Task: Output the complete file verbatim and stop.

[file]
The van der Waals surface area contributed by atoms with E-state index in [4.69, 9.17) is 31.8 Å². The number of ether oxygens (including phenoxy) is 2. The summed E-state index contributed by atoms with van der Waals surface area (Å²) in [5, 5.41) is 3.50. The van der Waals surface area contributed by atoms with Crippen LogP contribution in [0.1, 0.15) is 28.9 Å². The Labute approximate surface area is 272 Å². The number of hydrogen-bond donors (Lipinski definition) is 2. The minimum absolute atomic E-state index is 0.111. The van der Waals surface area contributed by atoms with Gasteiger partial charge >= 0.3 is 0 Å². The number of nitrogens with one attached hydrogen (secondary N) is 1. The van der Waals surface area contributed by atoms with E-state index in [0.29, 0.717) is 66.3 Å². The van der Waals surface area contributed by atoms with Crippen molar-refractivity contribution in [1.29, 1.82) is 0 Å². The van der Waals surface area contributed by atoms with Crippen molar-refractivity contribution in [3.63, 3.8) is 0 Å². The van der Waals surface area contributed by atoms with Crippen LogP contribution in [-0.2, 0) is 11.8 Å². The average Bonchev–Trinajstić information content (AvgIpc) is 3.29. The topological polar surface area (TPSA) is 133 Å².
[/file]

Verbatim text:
The van der Waals surface area contributed by atoms with E-state index in [4.69, 9.17) is 31.8 Å². The number of ether oxygens (including phenoxy) is 2. The summed E-state index contributed by atoms with van der Waals surface area (Å²) in [5, 5.41) is 3.50. The van der Waals surface area contributed by atoms with Crippen LogP contribution in [0.1, 0.15) is 28.9 Å². The Labute approximate surface area is 272 Å². The number of hydrogen-bond donors (Lipinski definition) is 2. The minimum absolute atomic E-state index is 0.111. The van der Waals surface area contributed by atoms with Gasteiger partial charge >= 0.3 is 0 Å². The number of nitrogens with one attached hydrogen (secondary N) is 1. The van der Waals surface area contributed by atoms with E-state index in [0.29, 0.717) is 66.3 Å². The van der Waals surface area contributed by atoms with Crippen molar-refractivity contribution in [1.29, 1.82) is 0 Å². The van der Waals surface area contributed by atoms with Crippen molar-refractivity contribution in [3.63, 3.8) is 0 Å². The van der Waals surface area contributed by atoms with Crippen LogP contribution in [-0.2, 0) is 11.8 Å². The average Bonchev–Trinajstić information content (AvgIpc) is 3.29. The topological polar surface area (TPSA) is 133 Å².